Parkland, UIUC to host advanced biology, chemistry research program

Peter Floess

Staff Writer

Parkland College and the University of Illinois will host a 10-week paid research program this summer where students work with Parkland and U of I professors to conduct research at the latter’s labs.

This program is known as the Phenotypic Plasticity Research Experience for Community College Students, or PRECS.

Phenotypic plasticity “is how a system might change in respon[se] to an environment,” says Parkland chemistry instructor C. Britt Carlson, who helped create PRECS. Carlson gives the example of “if a plant was introduced to a high ozone environment, what changes is the plant making to accommodate to its new environment.”

PRECS is funded by the National Science Foundation, a federal agency which works to advance non-medical research at colleges around the country, along with Nathan Schroeder, an instructor of crop sciences at the U of I Urbana-Champaign.

Schroeder adds to Carlson’s description of phenotypic plasticity, saying it is “the study of the interaction between genetics and the environment.”

PRECS covers most research topics in biology, says Carlson.

“It is pretty general, which is pretty great, because that means it can accommodate the biggest number of students possible,” he said.

To apply to PRECS, a person must be a community college student, an American citizen or a permanent resident. It is open to any community college student across the country.

In addition, a student must have passed General Biology I, which is Biology 101 at Parkland. It is preferred a person has also passed General Chemistry I—Parkland’s Chemistry 101.                    

Non-science students can apply if they meet the requirements for PRECS and have “a compelling story” for applying, Carlson says.

The program also encourages students from a diverse array of backgrounds to apply.

The first two weeks of PRECS are at Parkland, where participants are trained in basic lab skills. The latter eight weeks are at the UIUC, making use of the university’s resources, namely its advanced laboratories and specialist professors.

“Each participant joins a research lab at the University of Illinois to conduct a project in that lab’s specialty,” Schroeder says. “The focus of each lab is different. For example, the lab of Alison Bell is studying behavior in fish, while the lab of Lisa Ainsworth is examining the effect of climate change on crop productivity.”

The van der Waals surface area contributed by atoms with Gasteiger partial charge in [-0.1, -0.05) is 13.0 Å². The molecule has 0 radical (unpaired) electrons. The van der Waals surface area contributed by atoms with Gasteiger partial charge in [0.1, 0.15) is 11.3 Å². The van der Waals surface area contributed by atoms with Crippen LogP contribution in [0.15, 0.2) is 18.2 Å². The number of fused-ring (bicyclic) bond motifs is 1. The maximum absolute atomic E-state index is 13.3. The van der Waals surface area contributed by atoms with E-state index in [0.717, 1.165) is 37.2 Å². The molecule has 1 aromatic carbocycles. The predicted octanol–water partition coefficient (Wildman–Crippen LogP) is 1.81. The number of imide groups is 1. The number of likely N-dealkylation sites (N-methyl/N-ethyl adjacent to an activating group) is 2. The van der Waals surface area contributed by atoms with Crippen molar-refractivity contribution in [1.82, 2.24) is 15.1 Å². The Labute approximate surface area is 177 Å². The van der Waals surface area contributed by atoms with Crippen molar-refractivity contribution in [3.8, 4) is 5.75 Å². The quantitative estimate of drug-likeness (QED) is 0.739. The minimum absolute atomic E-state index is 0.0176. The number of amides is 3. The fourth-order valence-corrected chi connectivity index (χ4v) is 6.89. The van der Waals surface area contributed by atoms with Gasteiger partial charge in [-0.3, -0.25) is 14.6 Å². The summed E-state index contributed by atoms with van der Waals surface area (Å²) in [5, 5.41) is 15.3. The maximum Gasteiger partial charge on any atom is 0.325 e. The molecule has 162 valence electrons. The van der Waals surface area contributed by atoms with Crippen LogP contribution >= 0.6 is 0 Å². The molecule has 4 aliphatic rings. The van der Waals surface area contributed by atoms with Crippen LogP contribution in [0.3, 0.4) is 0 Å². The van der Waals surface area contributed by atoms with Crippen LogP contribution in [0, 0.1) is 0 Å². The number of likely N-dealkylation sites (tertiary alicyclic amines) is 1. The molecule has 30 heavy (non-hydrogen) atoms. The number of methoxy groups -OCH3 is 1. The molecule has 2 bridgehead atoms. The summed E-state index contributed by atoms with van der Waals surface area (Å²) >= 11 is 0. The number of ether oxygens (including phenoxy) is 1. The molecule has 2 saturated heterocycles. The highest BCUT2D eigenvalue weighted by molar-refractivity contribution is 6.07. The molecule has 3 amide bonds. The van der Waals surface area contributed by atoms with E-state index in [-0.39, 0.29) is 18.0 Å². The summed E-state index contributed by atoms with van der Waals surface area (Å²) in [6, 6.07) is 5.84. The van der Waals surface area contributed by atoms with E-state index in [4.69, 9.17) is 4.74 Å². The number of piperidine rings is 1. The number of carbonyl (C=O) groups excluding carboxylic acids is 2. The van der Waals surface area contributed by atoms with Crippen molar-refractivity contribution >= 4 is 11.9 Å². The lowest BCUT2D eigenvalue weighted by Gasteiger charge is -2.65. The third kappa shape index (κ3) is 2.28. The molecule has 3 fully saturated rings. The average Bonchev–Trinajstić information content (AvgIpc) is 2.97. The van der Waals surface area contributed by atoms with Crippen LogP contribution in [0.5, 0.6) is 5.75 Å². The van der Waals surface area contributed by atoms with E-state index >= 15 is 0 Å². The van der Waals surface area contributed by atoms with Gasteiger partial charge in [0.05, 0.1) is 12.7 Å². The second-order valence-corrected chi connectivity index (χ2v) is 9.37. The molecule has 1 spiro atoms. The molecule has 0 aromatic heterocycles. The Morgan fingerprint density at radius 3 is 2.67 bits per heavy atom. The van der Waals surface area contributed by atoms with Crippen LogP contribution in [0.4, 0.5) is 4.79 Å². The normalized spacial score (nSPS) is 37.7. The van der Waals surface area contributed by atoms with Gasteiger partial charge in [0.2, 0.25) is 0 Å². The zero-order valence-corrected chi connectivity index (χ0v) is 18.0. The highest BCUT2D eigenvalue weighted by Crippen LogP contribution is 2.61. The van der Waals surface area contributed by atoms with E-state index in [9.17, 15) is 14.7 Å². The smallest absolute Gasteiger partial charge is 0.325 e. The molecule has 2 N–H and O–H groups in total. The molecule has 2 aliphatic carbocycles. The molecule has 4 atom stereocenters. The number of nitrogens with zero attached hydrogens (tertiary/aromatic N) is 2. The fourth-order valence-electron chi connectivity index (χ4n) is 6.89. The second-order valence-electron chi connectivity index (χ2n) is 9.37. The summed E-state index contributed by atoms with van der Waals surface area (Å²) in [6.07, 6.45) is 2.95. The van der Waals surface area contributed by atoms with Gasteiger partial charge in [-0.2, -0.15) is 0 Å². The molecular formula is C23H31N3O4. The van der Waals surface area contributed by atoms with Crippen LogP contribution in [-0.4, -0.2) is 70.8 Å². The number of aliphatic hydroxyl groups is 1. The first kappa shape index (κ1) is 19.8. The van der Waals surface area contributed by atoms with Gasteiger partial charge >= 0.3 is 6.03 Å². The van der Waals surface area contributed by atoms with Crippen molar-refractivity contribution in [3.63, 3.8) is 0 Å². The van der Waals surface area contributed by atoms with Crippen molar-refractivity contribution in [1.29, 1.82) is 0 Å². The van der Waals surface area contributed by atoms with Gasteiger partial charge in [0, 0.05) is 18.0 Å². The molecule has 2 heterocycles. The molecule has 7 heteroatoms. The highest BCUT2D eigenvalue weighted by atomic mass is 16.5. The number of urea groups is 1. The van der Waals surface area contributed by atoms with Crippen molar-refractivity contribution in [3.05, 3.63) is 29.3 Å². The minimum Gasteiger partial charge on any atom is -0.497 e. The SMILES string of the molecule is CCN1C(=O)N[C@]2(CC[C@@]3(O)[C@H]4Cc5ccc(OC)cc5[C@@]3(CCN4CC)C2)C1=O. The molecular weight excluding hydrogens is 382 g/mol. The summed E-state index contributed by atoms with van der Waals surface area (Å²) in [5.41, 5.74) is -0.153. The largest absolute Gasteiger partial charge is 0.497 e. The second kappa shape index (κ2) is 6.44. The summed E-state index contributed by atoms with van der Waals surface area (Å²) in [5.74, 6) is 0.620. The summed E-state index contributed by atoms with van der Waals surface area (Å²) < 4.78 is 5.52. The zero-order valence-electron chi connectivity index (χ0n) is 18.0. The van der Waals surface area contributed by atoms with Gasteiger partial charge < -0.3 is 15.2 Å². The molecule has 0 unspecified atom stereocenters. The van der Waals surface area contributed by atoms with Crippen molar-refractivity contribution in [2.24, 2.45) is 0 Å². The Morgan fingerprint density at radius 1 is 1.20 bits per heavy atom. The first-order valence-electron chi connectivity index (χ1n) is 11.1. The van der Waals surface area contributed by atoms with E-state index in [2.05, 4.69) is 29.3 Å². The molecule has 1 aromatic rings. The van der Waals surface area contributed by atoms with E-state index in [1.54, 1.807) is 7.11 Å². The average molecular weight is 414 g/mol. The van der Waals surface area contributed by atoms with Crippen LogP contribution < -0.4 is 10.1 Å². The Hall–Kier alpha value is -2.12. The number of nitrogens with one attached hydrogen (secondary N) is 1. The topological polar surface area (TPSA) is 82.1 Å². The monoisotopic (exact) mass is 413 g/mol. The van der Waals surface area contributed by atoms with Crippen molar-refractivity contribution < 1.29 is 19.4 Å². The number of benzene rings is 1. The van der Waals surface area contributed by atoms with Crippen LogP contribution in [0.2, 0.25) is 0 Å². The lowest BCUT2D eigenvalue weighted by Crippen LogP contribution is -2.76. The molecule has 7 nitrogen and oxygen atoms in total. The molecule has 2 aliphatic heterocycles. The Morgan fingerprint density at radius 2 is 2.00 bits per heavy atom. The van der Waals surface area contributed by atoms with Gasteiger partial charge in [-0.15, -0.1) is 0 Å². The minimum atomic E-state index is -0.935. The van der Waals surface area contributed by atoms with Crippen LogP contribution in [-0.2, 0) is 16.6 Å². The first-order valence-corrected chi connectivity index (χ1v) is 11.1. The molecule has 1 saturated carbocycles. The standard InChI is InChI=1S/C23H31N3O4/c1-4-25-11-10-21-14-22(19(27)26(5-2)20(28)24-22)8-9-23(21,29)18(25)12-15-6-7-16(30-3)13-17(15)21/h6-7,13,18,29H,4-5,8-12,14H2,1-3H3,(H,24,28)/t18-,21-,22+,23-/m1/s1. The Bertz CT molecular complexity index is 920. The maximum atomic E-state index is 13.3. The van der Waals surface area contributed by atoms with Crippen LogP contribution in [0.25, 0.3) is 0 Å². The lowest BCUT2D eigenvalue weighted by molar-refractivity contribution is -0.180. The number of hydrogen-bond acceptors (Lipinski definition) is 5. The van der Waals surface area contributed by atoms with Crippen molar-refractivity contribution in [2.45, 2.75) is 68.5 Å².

Other labs involved in PRECS include Schroeder’s own, which studies the changes in neurons—brain cells which serve as the senders and receivers of electrical signals throughout the body—resulting from stresses in the environment.

Another lab involved in PRECS is May Berenbaum’s, a study of “how natural and synthetic chemicals affect interactions between plant-feeding insects and the plants they consume.”

Schroeder and Carlson created PRECS because, according to Schroeder, they wanted “students to get hands on experience doing scientific research.”

“[M]any students learn about science from formal coursework alone. While coursework is important for delivering content, it doesn’t truly capture the scientific process,” Schroeder said. “Traditionally, students at community colleges have fewer opportunities to participate in cutting-edge research than their peers at four-year institutions. PRECS provides such an opportunity. Beyond this, we will be thrilled to see participants in PRECS use the experience as a springboard to additional work in scientific research.”

Students who take part in PRECS get a $5,500 stipend. The NSF grants last for three summers for ten students, but Carlson hopes the grants will be expanded beyond those three years. The deadline for applications is March 15.

For more information about the PRECS visit their website,, or email Carlson at